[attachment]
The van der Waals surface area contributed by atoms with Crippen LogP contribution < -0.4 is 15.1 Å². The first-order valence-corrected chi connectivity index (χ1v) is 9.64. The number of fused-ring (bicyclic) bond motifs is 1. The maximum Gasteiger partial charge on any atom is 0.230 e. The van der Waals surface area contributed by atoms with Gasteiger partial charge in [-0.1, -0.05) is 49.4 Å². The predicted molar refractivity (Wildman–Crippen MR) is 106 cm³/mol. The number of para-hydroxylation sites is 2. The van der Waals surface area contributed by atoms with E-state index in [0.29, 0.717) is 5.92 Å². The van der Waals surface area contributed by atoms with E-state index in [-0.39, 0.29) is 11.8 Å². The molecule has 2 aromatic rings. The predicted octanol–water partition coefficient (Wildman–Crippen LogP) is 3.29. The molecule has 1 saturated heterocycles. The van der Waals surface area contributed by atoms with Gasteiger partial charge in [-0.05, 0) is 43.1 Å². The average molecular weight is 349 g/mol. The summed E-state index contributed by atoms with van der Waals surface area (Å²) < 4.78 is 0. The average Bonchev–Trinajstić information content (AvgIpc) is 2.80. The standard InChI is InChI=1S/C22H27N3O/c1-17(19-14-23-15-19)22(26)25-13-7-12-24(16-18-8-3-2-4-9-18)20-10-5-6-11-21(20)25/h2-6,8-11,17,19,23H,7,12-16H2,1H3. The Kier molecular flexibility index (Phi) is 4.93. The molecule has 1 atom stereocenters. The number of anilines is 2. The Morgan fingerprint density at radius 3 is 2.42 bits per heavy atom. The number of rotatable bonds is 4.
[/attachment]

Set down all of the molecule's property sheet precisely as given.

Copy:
The van der Waals surface area contributed by atoms with Crippen LogP contribution < -0.4 is 15.1 Å². The first-order valence-corrected chi connectivity index (χ1v) is 9.64. The number of fused-ring (bicyclic) bond motifs is 1. The maximum Gasteiger partial charge on any atom is 0.230 e. The van der Waals surface area contributed by atoms with Gasteiger partial charge in [-0.1, -0.05) is 49.4 Å². The predicted molar refractivity (Wildman–Crippen MR) is 106 cm³/mol. The number of para-hydroxylation sites is 2. The van der Waals surface area contributed by atoms with E-state index in [0.29, 0.717) is 5.92 Å². The van der Waals surface area contributed by atoms with E-state index in [-0.39, 0.29) is 11.8 Å². The molecule has 2 aromatic rings. The predicted octanol–water partition coefficient (Wildman–Crippen LogP) is 3.29. The molecule has 1 saturated heterocycles. The van der Waals surface area contributed by atoms with Gasteiger partial charge in [-0.05, 0) is 43.1 Å². The average molecular weight is 349 g/mol. The summed E-state index contributed by atoms with van der Waals surface area (Å²) < 4.78 is 0. The average Bonchev–Trinajstić information content (AvgIpc) is 2.80. The standard InChI is InChI=1S/C22H27N3O/c1-17(19-14-23-15-19)22(26)25-13-7-12-24(16-18-8-3-2-4-9-18)20-10-5-6-11-21(20)25/h2-6,8-11,17,19,23H,7,12-16H2,1H3. The Kier molecular flexibility index (Phi) is 4.93. The molecule has 1 atom stereocenters. The number of anilines is 2. The Morgan fingerprint density at radius 3 is 2.42 bits per heavy atom. The number of rotatable bonds is 4.